Radioactive 90Y-selective internal radiation (SIR) sphere therapy is increasingly used for the treatment of nonresectable hepatocellular carcinoma (HCC). However, the maximum delivered dose is limited by severe injury to the nontarget tissue, including liver parenchyma. Our study aimed to implement radiobiologic models for both tumor control probability (TCP) and normal-tissue complication probability (NTCP) to describe more effectively local response and the liver toxicity rate, respectively. Methods: Patients with documented HCC, adequate bone marrow parameters, and regular hepatic and pulmonary function were eligible for the study. Patients who had pulmonary shunt greater than 20% of 99mTc-labeled macroaggregated albumin or any uncorrectable delivery to the gastrointestinal tract, reverse blood flow out of the liver, or complete portal vein thrombosis were excluded. Patients received a planned activity of the 90Y-SIR spheres, determined using the empiric body surface area method. The dose distribution was determined using posttreatment (3-dimensional) activity distribution and Monte Carlo dose voxel kernel calculations, and the mean doses to healthy liver and tumor were calculated for each patient. Response was defined according to Response Evaluation Criteria in Solid Tumors (RECIST) and recommendations of the European Association for the Study of the Liver (EASL). Criteria were used to assess possible liver toxicities. The parameters of TCP and NTCP models were established by direct maximization of the likelihood. Results: Seventy-three patients were treated. With an average dose of 110 Gy to the tumor, complete or partial response was observed in 74% and 55% of patients according to the EASL guideline and RECIST, respectively, and the predicted TCPs were 73% and 55%, respectively. With a median liver dose of 36 Gy (range, 6-78 Gy), the ≥grade 2 (G2), ≥grade 3 (G3), and ≥grade 4 (G4) liver toxicities were observed in 32% (23/73), 21% (15/73), and 11% (8/73) of patients, respectively. The parameters describing the ≥G2 liver toxicity data using the NTCP model were a tolerance dose of the whole organ leading to a 50% complication probability of 52 Gy (95% confidence interval, 44-61 Gy) and a slope of NTCP versus dose of 0.28 (95% confidence interval, 0.18-0.60), assuming n = 1. Conclusion: The radiobiologic approach, based on patient-specific dosimetry, could improve the 90Y-microsphere therapeutic approach of HCC, maintaining an acceptable liver toxicity.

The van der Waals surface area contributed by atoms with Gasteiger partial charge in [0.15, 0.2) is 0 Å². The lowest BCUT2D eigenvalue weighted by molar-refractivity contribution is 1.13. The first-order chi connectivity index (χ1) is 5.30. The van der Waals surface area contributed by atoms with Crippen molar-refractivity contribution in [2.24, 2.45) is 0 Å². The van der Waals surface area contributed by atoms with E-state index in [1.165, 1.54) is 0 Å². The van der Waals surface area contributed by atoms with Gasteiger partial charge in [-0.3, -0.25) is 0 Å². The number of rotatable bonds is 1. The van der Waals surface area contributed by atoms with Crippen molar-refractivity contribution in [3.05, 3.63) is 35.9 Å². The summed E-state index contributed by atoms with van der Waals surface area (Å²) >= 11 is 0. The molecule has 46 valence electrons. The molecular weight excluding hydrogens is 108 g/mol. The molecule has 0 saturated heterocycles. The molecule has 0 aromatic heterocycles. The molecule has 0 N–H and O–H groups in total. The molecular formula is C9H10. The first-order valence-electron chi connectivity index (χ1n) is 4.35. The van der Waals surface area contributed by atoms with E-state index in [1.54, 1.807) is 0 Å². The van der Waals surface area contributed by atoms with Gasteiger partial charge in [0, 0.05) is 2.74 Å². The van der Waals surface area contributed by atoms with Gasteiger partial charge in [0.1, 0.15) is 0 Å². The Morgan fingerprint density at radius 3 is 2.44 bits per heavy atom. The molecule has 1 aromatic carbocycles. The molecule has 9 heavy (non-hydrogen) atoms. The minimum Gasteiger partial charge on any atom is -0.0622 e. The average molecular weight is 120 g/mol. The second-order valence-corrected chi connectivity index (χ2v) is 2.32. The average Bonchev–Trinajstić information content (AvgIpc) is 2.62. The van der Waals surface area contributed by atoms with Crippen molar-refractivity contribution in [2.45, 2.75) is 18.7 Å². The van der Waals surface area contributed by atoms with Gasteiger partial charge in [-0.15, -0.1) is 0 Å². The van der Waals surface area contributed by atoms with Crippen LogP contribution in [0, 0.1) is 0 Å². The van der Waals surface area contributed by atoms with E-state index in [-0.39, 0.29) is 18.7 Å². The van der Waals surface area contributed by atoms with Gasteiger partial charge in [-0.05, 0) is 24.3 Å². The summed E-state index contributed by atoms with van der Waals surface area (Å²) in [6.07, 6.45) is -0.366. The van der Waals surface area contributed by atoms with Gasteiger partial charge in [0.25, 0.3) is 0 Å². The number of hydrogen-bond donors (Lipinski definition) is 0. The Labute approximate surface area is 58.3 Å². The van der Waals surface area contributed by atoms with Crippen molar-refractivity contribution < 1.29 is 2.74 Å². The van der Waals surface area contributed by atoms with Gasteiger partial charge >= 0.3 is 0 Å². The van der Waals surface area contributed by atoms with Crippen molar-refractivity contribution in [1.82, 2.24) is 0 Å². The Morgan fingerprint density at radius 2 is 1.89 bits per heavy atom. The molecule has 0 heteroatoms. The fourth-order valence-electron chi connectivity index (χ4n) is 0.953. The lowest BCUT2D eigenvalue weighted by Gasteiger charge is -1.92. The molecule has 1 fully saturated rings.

- Hepatocellular carcinoma
- Intrahepatic arterial therapy
ASJC Scopus subject areas
- Radiology Nuclear Medicine and imaging